The public is split right down the middle on whether Obama is a strong leader, whether he is honest and trustworthy, and whether he inspires confidence.
Then there's the whole "war weariness" issue in play. Six in 10 say the war in Iraq was a mistake, and 50% say the same thing about Afghanistan. Three-quarters say the United States doesn't need to be the "world policeman."
Also hurting the president's cause, more than seven in 10 say a strike would not achieve significant goals for the United States, and a similar amount say it's not in the national interest for the country to get involved in Syria's civil war, a separate CNN/ORC International poll shows.
The sentiments come despite survey results that show 80% of Americans believe al-Assad's regime gassed its own people.
5. How the international community reacts
The next move appears to be Russia's in this diplomatic chess match. Can Foreign Minister Sergey Lavrov deliver on the offer to have Syria hand its chemical arsenal over to international control, or is it just an effort to buy time for the Assad regime?
Lavrov said Tuesday that Russia's working on a "workable, clear, specific plan" that it'll present soon.
The White House is willing to listen and, perhaps, wait a bit -- but not too long.
"It's certainly a positive development when the Russians and Syrians both make gestures towards dealing with these chemical weapons," Obama told CNN's Wolf Blitzer on Monday. But he said the threat of American force would remain.
"We don't want just a stalling or delaying tactic to put off the pressure that we have on there right now."
U.N. Secretary-General Ban Ki-moon is listening, too. He's considering asking the U.N. Security Council to demand the Syrian government immediately hand over its chemical weapons to be destroyed.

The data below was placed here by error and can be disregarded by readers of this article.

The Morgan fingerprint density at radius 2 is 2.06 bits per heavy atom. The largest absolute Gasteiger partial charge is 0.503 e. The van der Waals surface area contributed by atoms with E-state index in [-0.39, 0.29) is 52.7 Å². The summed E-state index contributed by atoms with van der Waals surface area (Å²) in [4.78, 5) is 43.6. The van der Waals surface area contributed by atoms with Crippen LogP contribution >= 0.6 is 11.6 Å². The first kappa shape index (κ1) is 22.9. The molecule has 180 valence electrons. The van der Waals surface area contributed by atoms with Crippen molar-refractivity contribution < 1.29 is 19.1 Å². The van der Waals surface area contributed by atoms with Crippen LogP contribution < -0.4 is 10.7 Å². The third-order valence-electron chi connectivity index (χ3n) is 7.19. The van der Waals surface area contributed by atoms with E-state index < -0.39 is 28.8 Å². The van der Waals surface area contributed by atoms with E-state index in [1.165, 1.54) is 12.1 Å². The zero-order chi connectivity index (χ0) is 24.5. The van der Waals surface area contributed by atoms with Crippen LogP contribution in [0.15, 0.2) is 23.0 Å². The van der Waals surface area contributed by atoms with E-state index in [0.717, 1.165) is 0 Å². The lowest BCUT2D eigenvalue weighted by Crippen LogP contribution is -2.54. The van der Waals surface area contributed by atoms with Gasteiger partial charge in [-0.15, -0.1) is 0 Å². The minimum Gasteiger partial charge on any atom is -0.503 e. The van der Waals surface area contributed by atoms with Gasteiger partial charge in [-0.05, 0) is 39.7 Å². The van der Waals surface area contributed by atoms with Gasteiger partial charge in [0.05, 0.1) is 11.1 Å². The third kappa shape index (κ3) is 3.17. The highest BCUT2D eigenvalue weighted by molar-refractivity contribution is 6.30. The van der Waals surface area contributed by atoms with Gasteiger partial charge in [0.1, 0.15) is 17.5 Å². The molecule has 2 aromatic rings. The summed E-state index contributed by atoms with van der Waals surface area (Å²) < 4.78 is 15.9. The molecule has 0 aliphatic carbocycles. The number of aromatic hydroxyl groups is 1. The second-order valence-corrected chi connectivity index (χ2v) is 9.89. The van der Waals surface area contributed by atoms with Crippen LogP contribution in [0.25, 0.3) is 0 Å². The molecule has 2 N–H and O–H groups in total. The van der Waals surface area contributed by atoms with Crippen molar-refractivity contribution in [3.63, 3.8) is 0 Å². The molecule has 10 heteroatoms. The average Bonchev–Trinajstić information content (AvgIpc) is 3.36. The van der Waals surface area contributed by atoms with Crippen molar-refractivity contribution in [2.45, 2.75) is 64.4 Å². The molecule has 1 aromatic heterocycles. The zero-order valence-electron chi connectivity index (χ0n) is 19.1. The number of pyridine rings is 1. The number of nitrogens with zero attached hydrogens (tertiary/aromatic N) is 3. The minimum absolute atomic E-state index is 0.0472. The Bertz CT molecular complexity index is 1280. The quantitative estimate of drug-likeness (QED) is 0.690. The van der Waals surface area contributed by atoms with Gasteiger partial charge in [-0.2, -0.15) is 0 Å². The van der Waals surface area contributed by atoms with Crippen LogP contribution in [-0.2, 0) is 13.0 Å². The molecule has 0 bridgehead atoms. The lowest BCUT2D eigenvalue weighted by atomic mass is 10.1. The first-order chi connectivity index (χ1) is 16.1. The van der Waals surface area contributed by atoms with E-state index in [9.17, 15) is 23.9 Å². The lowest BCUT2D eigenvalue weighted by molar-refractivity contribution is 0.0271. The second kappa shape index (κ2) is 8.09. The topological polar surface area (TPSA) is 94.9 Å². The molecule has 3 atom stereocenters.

France and Germany also say they like what they're hearing about a diplomatic solution. But, the French foreign minister said, the Security Council needs to oversee the process, which should start immediately, and the plan shouldn't let anyone off the hook for ordering a chemical attack.
French Foreign Minister Laurent Fabius said Tuesday that France is proceeding with caution.
"We take note of this new position with interest but also precaution," he said. "We do not want it to be used as a maneuver for diversion."
What the French want to see is for Syria to be transparent about its chemical weapons program and to put it under international control.
France also wants the perpetrators of the deadly chemical weapons attack tried before the international justice system, Fabius said.
Iran, a longtime Syria ally, welcomes the Russian initiative "to stop militarism in the region."
China, also an ally of Syria, says it welcomes and supports the proposal.
The opposition Free Syria Army says Russia's proposal is nothing more than a stalling tactic.
"Here we go again with the regime trying to buy more time in order to keep on the daily slaughter against our innocent civilians and to fool the world," said Louay al-Mokdad, a spokesman for the group.